With theme parks beginning to put the COVID-19 turmoil behind them, fans across the county will find a lot more in the way of new attractions in 2023. 

2022 featured mostly pandemic-delayed attractions, and there are still a few of those in the 2023 list. But in a year promising everything from coasters at long-neglected parks to entirely new parks, Theme Park Tribune had to expand its list this year because there’s so much more worthy of recognition.

So here are Theme Park Tribune’s picks for the 10 most anticipated theme park attractions opening in 2023: 

Rendering of Zambezi Zinger (Worlds of Fun)

10. Zambezi Zinger 

Opening: TBA 2023 at Worlds of Fun 

The first new coaster at this Kansas City park since 2009 celebrates the park’s history and may signal a new standard for wooden coasters. 

Zambezi Zinger takes the name and the spiral lift hill from the park’s 1973-1997 Anton Schwarzkopf creation. The new wooden version features an all-steel Titan Track — the first time coaster firm Great Coasters International has exclusively used this track for a new coaster. 

Zambezi Zinger layout (Worlds of Fun)

Should this new approach succeed, you can expect more parks to use Titan Track for both new builds and track replacements.

Catapult Falls (SeaWorld)

9. Catapult Falls

Opening: TBA 2023 at SeaWorld San Antonio 

Another new ride models that could become a trend, the world’s first launched flume ride is coming to the ever-expanding SeaWorld San Antonio.

The launch on Catapult Falls is only 20 miles per hour, but it’s a novel addition to what’s been an amusement park staple for decades. The ride also features a vertical lift and multiple drops, including one angled at 53 degrees.

SeaWorld San Antonio is promoting it as a “flume coaster,” but I’ll leave that to other experts to determine. All I care about is how the launch feels and how soaked I’ll be coming back into the station.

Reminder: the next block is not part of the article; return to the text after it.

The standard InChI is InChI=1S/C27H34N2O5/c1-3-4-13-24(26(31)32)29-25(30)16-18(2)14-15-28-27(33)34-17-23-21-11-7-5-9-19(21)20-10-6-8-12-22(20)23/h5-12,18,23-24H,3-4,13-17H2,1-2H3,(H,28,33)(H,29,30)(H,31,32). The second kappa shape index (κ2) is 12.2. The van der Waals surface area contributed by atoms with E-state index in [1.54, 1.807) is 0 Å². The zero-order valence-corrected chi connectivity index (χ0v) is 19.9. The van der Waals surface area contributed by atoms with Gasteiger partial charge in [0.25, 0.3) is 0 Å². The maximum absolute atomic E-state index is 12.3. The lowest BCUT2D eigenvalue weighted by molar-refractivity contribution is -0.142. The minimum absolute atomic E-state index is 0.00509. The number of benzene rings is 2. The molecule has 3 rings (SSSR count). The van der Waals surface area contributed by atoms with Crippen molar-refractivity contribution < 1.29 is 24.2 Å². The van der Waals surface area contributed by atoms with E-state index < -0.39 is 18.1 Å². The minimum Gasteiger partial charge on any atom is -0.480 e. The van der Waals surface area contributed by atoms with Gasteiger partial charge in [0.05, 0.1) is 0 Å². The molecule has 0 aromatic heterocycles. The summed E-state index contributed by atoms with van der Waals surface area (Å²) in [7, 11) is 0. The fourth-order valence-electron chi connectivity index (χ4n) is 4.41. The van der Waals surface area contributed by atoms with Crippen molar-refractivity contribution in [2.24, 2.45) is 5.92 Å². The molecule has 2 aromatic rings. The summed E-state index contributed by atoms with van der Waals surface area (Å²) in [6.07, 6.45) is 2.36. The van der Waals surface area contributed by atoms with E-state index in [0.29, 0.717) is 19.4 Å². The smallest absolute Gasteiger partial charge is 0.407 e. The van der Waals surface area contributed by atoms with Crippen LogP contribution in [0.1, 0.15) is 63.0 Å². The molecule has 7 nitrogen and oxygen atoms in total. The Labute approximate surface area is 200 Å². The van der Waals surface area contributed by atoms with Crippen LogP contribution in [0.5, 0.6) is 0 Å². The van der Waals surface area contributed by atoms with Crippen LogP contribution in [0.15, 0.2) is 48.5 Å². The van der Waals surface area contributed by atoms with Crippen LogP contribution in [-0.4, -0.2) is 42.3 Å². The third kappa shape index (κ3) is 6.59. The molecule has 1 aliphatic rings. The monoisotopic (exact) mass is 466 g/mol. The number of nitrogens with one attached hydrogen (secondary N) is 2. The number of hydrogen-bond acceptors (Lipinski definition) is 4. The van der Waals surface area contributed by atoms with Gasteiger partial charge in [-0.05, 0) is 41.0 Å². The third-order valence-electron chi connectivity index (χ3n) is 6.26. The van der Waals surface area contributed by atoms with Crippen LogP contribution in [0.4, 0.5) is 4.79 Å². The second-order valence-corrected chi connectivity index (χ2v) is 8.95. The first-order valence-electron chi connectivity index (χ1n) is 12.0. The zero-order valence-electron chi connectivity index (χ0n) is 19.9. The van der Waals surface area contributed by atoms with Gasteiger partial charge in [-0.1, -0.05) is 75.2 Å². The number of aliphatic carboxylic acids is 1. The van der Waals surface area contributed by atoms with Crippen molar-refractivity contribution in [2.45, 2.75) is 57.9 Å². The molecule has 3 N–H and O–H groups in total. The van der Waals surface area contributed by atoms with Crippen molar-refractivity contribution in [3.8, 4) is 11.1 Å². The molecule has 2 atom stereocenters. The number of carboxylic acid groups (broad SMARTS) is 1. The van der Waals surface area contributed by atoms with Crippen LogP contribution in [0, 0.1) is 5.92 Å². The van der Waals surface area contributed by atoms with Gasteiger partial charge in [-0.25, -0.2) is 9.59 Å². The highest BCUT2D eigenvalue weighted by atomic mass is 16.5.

8. Primordial 

Opening: TBA 2023 at Lagoon

Farmington, Utah’s Lagoon is ready to unveil its next in-house coaster creation after seven years of construction. 

Primordial’s mysterious mountain will house what the park calls a “one-of-a-kind interactive coaster,” though such a combination has been done before with Wonder Mountain’s Guardian at Canada’s Wonderland. Details are still scarce about the ride experience and the park hasn’t even released official photos of the ride to the press. 

Still, Lagoon’s penchant for offbeat, innovative attractions (and how rarely they open new coasters) make this a potential sleeper hit for 2023.

Mattel Adventure Park (Mattel)

7. Mattel Adventure Park 

Opening: TBA 2023 

It’s not every year that someone takes the risk of opening a brand new U.S. theme park, so that alone makes Mattel Adventure Park worth a spot on this list.

What makes the park especially intriguing is its location and its theme. Being built in Glendale, Arizona outside Phoenix, Mattel Adventure Park is staking its claim to an underserved market with a load of very recognizable intellectual properties, such as Barbie and Thomas the Tank Engine. 

Hot Wheels Bone Shaker coaster train (Theme Park Tribune)

It’s not just aiming for kids, either — the headlining ride will be Hot Wheels Twin Mill Racer, a three-inversion version of Chance Rides’ Hyper GT-X coaster model. 

Tron Lightcycle Run (Disney)

6. Tron Lightcycle Run

Opening: Spring 2023 at Disney World’s Magic Kingdom

A new roller coaster in the world’s most-attended theme park is a big deal, but it’s hard to get hyped for Tron Lightcycle Run

When the ride was first announced for Disney World in 2017, the original in Shanghai Disneyland was barely a year old. Nearly six years later, the Florida version runs the risk of feeling like a dated design. Not to mention it may not top more recent coaster additions both in and near Disney World. 

That said, it’s a long launch coaster and a thrilling ride by Disney standards (the Shangahi version reaches a top speed of 60 miles per hour). It also improves Magic Kingdom as a whole, pulling guests towards Tomorrowland and away from the overrated Seven Dwarfs Mine Train first thing in the morning.

Overview of Big Bear Mountain in Wildwood Grove (Dollywood)

5. Big Bear Mountain

Opening: Spring 2023 at Dollywood